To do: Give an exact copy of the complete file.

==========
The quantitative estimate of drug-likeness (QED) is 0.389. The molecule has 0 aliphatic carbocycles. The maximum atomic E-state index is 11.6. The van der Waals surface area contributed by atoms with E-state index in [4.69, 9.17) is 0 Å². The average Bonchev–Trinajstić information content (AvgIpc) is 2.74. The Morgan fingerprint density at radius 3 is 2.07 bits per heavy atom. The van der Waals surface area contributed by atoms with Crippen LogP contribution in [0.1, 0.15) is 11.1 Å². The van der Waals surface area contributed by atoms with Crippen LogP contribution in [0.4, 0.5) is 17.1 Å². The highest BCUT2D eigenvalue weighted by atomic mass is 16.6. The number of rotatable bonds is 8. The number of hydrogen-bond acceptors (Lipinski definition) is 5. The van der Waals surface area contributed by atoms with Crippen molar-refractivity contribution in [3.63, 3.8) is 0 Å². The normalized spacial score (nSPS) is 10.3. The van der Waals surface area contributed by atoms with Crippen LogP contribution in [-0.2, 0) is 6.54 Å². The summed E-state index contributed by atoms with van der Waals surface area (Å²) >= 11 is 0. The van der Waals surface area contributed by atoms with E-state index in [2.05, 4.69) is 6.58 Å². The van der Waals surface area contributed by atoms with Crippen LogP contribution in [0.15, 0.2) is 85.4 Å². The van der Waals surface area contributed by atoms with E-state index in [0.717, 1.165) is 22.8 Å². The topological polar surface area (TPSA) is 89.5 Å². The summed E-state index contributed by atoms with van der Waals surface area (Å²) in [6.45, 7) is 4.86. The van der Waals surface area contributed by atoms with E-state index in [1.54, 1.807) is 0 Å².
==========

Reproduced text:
The quantitative estimate of drug-likeness (QED) is 0.389. The molecule has 0 aliphatic carbocycles. The maximum atomic E-state index is 11.6. The van der Waals surface area contributed by atoms with E-state index in [4.69, 9.17) is 0 Å². The average Bonchev–Trinajstić information content (AvgIpc) is 2.74. The Morgan fingerprint density at radius 3 is 2.07 bits per heavy atom. The van der Waals surface area contributed by atoms with Crippen LogP contribution in [0.1, 0.15) is 11.1 Å². The van der Waals surface area contributed by atoms with Crippen LogP contribution in [0.4, 0.5) is 17.1 Å². The highest BCUT2D eigenvalue weighted by atomic mass is 16.6. The number of rotatable bonds is 8. The number of hydrogen-bond acceptors (Lipinski definition) is 5. The van der Waals surface area contributed by atoms with Crippen molar-refractivity contribution in [3.63, 3.8) is 0 Å². The normalized spacial score (nSPS) is 10.3. The van der Waals surface area contributed by atoms with Crippen LogP contribution in [-0.2, 0) is 6.54 Å². The summed E-state index contributed by atoms with van der Waals surface area (Å²) >= 11 is 0. The van der Waals surface area contributed by atoms with E-state index in [2.05, 4.69) is 6.58 Å². The van der Waals surface area contributed by atoms with Crippen LogP contribution in [0.15, 0.2) is 85.4 Å². The van der Waals surface area contributed by atoms with E-state index in [0.717, 1.165) is 22.8 Å². The topological polar surface area (TPSA) is 89.5 Å². The summed E-state index contributed by atoms with van der Waals surface area (Å²) in [6.45, 7) is 4.86. The van der Waals surface area contributed by atoms with E-state index in [1.54, 1.807) is 0 Å².